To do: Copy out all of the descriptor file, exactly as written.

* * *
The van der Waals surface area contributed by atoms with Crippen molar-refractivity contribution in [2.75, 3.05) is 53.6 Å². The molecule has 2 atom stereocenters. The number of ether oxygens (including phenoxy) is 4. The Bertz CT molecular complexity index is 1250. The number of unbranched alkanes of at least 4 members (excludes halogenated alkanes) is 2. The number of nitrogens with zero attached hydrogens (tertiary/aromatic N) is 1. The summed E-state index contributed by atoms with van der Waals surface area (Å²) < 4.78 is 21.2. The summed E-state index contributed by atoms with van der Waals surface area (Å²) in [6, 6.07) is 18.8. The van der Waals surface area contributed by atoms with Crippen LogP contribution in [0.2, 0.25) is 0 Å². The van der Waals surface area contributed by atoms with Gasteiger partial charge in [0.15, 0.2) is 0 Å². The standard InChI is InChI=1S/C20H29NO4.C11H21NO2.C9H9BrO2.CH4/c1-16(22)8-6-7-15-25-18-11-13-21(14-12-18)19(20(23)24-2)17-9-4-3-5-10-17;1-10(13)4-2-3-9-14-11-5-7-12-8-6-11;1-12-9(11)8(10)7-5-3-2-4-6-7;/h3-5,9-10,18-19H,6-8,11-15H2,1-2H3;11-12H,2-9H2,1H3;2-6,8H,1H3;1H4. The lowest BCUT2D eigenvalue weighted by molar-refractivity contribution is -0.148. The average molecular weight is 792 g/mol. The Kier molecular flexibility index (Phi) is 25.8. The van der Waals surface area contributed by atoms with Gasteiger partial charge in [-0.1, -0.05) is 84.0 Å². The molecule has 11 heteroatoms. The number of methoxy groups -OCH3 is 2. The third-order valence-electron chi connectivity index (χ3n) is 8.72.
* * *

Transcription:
The van der Waals surface area contributed by atoms with Crippen molar-refractivity contribution in [2.75, 3.05) is 53.6 Å². The molecule has 2 atom stereocenters. The number of ether oxygens (including phenoxy) is 4. The Bertz CT molecular complexity index is 1250. The number of unbranched alkanes of at least 4 members (excludes halogenated alkanes) is 2. The number of nitrogens with zero attached hydrogens (tertiary/aromatic N) is 1. The summed E-state index contributed by atoms with van der Waals surface area (Å²) < 4.78 is 21.2. The summed E-state index contributed by atoms with van der Waals surface area (Å²) in [6, 6.07) is 18.8. The van der Waals surface area contributed by atoms with Crippen LogP contribution in [0.2, 0.25) is 0 Å². The van der Waals surface area contributed by atoms with Gasteiger partial charge in [0.15, 0.2) is 0 Å². The standard InChI is InChI=1S/C20H29NO4.C11H21NO2.C9H9BrO2.CH4/c1-16(22)8-6-7-15-25-18-11-13-21(14-12-18)19(20(23)24-2)17-9-4-3-5-10-17;1-10(13)4-2-3-9-14-11-5-7-12-8-6-11;1-12-9(11)8(10)7-5-3-2-4-6-7;/h3-5,9-10,18-19H,6-8,11-15H2,1-2H3;11-12H,2-9H2,1H3;2-6,8H,1H3;1H4. The lowest BCUT2D eigenvalue weighted by molar-refractivity contribution is -0.148. The average molecular weight is 792 g/mol. The Kier molecular flexibility index (Phi) is 25.8. The van der Waals surface area contributed by atoms with Gasteiger partial charge in [-0.1, -0.05) is 84.0 Å². The molecule has 11 heteroatoms. The number of methoxy groups -OCH3 is 2. The third-order valence-electron chi connectivity index (χ3n) is 8.72.